Peter Vrabel and Robert Vasko of Legate assess the bankruptcy and insolvency regime in the Slovak Republic

Section 1: processes and procedures

1.1 What reorganisation and bankruptcy processes are available for financially troubled debtors?

Slovak law provides for two particular processes for debtors in financial difficulties: bankruptcy and restructuring. Both proceedings are initiated solely upon the petition (proposal) and are divided into two phases. Bankruptcy is commenced upon the declaration of bankruptcy by the court and is preceded by bankruptcy proceedings (initial phase) where ascertainment of the debtor's property is carried out by a trustee (in the Slovak Republic, the administrator). On the other hand, restructuring is commenced upon its permit by the court and is preceded by restructuring proceedings (initial phase) where the evaluation of all prerequisites is executed by the court.

Should the debtor file a petition to declare bankruptcy, its insolvency is presumed. A creditor is entitled to initiate a bankruptcy proceeding only if the debtor is insolvent (the debtor is unable to fulfil at least two monetary obligations to more than one creditor within 30 days of their due date).

Unlike bankruptcy, where insolvency of the debtor is a prerequisite, the process of restructuring may be carried out even if insolvency of the debtor is impending, provided the process is recommended in a restructuring opinion and the maintenance of at least a substantial part of the operation of the debtor's enterprise and a higher degree of creditor satisfaction than in bankruptcy may reasonably be expected. However, a creditor is only authorised to initiate restructuring after the debtor's endorsement.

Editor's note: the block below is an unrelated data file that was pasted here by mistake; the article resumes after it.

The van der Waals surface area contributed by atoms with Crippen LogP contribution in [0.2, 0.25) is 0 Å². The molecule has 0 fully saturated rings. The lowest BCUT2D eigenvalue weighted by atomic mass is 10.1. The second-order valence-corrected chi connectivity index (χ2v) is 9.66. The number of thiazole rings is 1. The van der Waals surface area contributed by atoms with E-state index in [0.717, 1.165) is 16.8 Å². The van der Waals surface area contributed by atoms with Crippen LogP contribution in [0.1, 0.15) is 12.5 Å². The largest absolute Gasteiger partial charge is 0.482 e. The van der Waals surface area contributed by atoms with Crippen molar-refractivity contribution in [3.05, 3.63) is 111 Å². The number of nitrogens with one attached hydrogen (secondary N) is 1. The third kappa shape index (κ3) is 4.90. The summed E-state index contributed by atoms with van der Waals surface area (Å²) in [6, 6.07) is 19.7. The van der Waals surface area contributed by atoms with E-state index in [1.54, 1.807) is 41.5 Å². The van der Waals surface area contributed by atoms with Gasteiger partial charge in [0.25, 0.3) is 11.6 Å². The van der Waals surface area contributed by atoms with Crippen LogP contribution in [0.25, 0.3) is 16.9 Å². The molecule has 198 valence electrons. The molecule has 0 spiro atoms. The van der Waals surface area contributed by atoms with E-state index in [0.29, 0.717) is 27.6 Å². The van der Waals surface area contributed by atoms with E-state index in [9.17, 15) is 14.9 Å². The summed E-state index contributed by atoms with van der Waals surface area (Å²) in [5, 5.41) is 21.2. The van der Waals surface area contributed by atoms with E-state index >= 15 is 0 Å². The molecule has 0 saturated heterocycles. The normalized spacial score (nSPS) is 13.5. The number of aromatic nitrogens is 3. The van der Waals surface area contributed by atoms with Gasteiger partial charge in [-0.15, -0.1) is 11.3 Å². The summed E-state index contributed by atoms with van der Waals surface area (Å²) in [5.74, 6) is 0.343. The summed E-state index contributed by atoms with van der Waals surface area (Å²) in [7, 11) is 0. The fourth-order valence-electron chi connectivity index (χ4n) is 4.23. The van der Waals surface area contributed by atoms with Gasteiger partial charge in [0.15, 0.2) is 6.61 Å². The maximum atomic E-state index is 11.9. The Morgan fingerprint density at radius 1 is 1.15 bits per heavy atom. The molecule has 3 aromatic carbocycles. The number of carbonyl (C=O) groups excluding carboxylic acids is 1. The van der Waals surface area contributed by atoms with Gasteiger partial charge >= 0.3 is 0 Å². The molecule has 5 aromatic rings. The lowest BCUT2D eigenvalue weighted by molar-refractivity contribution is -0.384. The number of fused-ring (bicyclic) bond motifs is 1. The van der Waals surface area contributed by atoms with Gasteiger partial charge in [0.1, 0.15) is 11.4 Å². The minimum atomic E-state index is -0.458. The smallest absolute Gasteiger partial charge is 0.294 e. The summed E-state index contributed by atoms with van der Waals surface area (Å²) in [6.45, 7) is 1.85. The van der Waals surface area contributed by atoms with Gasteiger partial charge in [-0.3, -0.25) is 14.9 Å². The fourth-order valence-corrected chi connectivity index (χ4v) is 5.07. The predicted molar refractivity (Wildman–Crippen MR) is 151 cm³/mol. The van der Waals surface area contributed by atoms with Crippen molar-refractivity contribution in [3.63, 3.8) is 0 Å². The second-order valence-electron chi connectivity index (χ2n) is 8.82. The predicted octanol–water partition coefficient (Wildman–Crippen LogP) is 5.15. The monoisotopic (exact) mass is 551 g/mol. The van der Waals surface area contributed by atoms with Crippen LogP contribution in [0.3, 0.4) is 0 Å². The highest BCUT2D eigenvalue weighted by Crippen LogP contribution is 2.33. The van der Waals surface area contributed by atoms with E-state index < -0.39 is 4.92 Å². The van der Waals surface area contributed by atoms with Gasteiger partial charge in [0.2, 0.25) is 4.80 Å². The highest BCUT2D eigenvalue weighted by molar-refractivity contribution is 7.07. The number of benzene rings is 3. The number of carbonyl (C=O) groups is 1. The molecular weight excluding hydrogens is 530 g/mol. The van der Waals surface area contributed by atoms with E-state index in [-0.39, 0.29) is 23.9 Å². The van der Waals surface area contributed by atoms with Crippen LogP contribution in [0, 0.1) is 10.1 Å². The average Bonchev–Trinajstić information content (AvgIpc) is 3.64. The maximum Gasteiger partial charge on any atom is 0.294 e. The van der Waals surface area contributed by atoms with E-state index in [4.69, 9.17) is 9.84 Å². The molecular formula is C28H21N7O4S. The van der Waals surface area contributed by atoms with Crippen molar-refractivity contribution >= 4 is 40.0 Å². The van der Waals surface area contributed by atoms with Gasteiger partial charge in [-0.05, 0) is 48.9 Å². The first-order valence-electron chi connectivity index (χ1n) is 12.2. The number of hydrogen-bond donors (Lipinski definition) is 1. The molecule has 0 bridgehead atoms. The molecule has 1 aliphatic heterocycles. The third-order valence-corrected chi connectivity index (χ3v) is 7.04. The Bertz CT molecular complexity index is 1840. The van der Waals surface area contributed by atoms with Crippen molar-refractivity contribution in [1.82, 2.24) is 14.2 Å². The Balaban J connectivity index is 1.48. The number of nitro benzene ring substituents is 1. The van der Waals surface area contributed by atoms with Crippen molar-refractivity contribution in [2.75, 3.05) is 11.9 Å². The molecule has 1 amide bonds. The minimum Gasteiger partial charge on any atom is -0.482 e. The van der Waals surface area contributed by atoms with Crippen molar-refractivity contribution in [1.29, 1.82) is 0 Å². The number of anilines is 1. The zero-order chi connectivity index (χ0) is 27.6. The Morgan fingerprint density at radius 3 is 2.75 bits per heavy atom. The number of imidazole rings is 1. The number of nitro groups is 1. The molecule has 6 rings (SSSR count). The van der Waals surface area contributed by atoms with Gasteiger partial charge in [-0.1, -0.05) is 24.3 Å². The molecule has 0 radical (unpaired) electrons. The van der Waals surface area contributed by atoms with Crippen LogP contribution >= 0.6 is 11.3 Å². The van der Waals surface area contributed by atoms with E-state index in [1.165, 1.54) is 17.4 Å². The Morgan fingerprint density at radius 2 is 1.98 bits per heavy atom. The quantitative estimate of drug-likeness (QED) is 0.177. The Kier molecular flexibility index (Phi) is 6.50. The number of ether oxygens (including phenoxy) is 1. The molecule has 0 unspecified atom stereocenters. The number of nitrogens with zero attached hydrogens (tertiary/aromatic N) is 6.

The bankruptcy process is generally supervised by the bodies of creditors and the competent court while the estate of the debtor is administered by the trustee appointed by the court. On the other hand, within the restructuring, the administration of the debtor's property is entrusted to existing management. Control of the process is executed by the trustee through the endorsement process, which is subject to the supervision of the court.

Conversion of all residual property of the debtor and its liquidation to ensure the highest possible satisfaction of the creditors is the main feature of bankruptcy. That is to say, bankruptcy is general collective execution (liquidation) of a debtor's property. In contrast to bankruptcy, the maintenance of at least a considerable part of the operation of the debtor's enterprise, the enforcement protection of the debtor, the prolongation of maturity of respective parts of the debtor's obligations and the greater creditor satisfaction than in bankruptcy, are the main aims of the restructuring process.